We welcomed Rachel Browne, a member of the support group and a professional counsellor and hypnotherapist to lead the discussion. Rachel described how looking after your body for any reason, not just diabetes, should include food, exercise and mental health. Low-level stress, anxiety and/or depression for long periods may just seem to be part of life but can have effects further along.
Increasingly the NHS recognises the value in coupling physical and mental support. There is a local NHS Physiological Wellbeing Service (see links at the end) and Rona Hardy, senior clinician and lead for the Cambridge and Fenland Integrated Pathway for that service has offered to speak to the group at a future meeting.
We are hardwired to be negative – we talk about what a terrible day we’ve had despite many good things also happening. Mindfulness, which originated from Buddhism, is being mindful of the moment, taking time to pay attention to how you are feeling right now, and capturing small pleasures out of the day.
Mindfulness, meditation and relaxation techniques all recognise the importance of breath. It takes 9 breaths to regain control. Focusing on breathing for just 2 minutes a day will reduce stress. A good pattern is to focus on breathing, timing the steps of intake, holding and the exhaling in the rations of 3/4/5.
Yoga takes the breathing further, inhaling through one nostril and exhaling from the other. Guided meditation (there are apps you can download and use) for 10 minutes per day can help reduce blood pressure and stress levels. Think of it as a “reset” time for the body. Beyond focusing on breathing you relax, feel the weight of your body on the chair and your feet on the floor, hear the background sounds.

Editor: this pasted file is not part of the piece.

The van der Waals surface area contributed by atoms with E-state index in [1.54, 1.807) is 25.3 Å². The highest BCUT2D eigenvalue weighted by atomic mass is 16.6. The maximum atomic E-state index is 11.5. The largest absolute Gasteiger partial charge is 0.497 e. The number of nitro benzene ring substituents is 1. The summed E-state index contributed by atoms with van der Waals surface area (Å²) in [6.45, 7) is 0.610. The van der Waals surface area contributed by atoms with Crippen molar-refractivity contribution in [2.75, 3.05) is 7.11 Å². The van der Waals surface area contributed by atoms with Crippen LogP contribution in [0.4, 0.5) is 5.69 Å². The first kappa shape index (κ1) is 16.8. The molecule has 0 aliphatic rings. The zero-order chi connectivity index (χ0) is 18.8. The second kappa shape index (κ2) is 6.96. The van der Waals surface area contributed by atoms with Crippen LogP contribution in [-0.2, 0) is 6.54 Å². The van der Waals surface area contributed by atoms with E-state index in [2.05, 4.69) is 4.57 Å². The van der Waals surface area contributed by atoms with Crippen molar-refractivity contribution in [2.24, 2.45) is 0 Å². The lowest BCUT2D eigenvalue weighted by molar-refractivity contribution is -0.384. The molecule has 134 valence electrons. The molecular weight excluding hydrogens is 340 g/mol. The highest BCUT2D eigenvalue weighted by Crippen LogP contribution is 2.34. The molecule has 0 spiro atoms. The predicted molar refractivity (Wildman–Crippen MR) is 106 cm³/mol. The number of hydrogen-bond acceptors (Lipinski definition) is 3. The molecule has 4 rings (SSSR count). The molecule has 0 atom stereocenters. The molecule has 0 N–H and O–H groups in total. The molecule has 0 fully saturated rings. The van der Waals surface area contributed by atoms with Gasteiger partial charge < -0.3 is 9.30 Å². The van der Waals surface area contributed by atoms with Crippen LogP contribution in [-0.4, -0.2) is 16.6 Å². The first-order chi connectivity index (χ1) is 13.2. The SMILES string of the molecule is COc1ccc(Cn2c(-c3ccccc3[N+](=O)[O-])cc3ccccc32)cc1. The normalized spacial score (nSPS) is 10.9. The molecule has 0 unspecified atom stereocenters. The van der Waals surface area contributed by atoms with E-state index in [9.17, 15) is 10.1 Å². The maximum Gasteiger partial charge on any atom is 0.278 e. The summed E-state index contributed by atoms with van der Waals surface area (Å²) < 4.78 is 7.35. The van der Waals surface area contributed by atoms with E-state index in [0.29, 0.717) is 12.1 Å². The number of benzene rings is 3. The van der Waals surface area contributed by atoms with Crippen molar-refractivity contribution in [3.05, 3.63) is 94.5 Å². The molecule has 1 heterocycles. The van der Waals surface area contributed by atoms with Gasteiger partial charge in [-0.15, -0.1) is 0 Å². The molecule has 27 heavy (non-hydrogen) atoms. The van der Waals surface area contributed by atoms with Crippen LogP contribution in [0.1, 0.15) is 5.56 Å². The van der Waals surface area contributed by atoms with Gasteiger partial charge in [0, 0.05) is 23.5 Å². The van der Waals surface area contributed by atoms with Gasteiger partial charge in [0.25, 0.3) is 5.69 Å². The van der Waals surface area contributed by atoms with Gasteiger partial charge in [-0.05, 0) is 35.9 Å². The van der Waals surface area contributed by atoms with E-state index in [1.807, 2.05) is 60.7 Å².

We tell ourselves we “must, “need”, “should” do things. Much better to change to “really want”, “would like”, “can” do things. We can benefit from taking time out in the day to do something for ourselves. Silence is also good; we spend so much of our lives with radio, TV, ipads etc. – just relax for 2 minutes a day in silence.
It is easy to be overwhelmed by everything in life and all the things we should do to improve ourselves. There is no need to make one huge change, much better to make small steps. After all, no one becomes an expert in something or a top sportsman overnight.
You don’t need full blown depression before doing things to feel better. 3 out of 5 suffer stress, perhaps better thought of as “emotional distress”. In the USA some doctors are prescribing dogs to patients, as stroking dogs and cats is well known to be relaxing.
There’s no need to label food as “good” or “bad”, its all food, just make decisions rather than take strong views and emotions.
We finished up discussing sleep, or rather the inability to sleep. If thoughts keep you awake Rachel suggests discarding them by writing them down, or letting them enter your mind then flow out again to be considered at another time. If you can’t sleep then get up, as this helps train the brain to associate bed with sleep, rather than tossing and turning.
Rachel has provided links to follow up if anyone is interested – see at the end of the meeting notes.
Jon Kaba-Zinn mindfulness including meditations
Cambridge Buddhist Centre for mindfulness, meditations and yoga
Counselling Directory to find a counsellor
Cambridge and Peterborough NHS for Mental Health – usually self-referred and may only offer online
Find mindfulness and managing stress apps for example through google
Other guided meditations and relaxations can be found on You Tube